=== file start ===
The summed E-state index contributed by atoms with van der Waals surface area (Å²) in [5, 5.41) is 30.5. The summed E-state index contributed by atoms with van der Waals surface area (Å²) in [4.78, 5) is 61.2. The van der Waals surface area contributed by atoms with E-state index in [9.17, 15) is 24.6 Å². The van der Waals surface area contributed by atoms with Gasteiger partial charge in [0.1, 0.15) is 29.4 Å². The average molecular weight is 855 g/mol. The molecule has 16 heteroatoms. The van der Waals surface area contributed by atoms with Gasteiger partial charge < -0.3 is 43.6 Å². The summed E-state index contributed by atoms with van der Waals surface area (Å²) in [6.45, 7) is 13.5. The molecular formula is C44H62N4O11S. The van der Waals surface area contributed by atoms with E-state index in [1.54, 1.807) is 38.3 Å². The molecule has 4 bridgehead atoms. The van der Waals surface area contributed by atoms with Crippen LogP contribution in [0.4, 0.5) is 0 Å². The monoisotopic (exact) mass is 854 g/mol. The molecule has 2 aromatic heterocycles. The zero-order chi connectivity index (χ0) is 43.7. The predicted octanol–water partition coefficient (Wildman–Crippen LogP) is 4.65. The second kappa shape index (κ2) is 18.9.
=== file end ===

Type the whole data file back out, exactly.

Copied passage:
The summed E-state index contributed by atoms with van der Waals surface area (Å²) in [5, 5.41) is 30.5. The summed E-state index contributed by atoms with van der Waals surface area (Å²) in [4.78, 5) is 61.2. The van der Waals surface area contributed by atoms with E-state index in [9.17, 15) is 24.6 Å². The van der Waals surface area contributed by atoms with Gasteiger partial charge in [0.1, 0.15) is 29.4 Å². The average molecular weight is 855 g/mol. The molecule has 16 heteroatoms. The van der Waals surface area contributed by atoms with Gasteiger partial charge < -0.3 is 43.6 Å². The summed E-state index contributed by atoms with van der Waals surface area (Å²) in [6.45, 7) is 13.5. The molecular formula is C44H62N4O11S. The van der Waals surface area contributed by atoms with E-state index in [1.54, 1.807) is 38.3 Å². The molecule has 4 bridgehead atoms. The van der Waals surface area contributed by atoms with Crippen LogP contribution in [0.4, 0.5) is 0 Å². The monoisotopic (exact) mass is 854 g/mol. The molecule has 2 aromatic heterocycles. The zero-order chi connectivity index (χ0) is 43.7. The predicted octanol–water partition coefficient (Wildman–Crippen LogP) is 4.65. The second kappa shape index (κ2) is 18.9.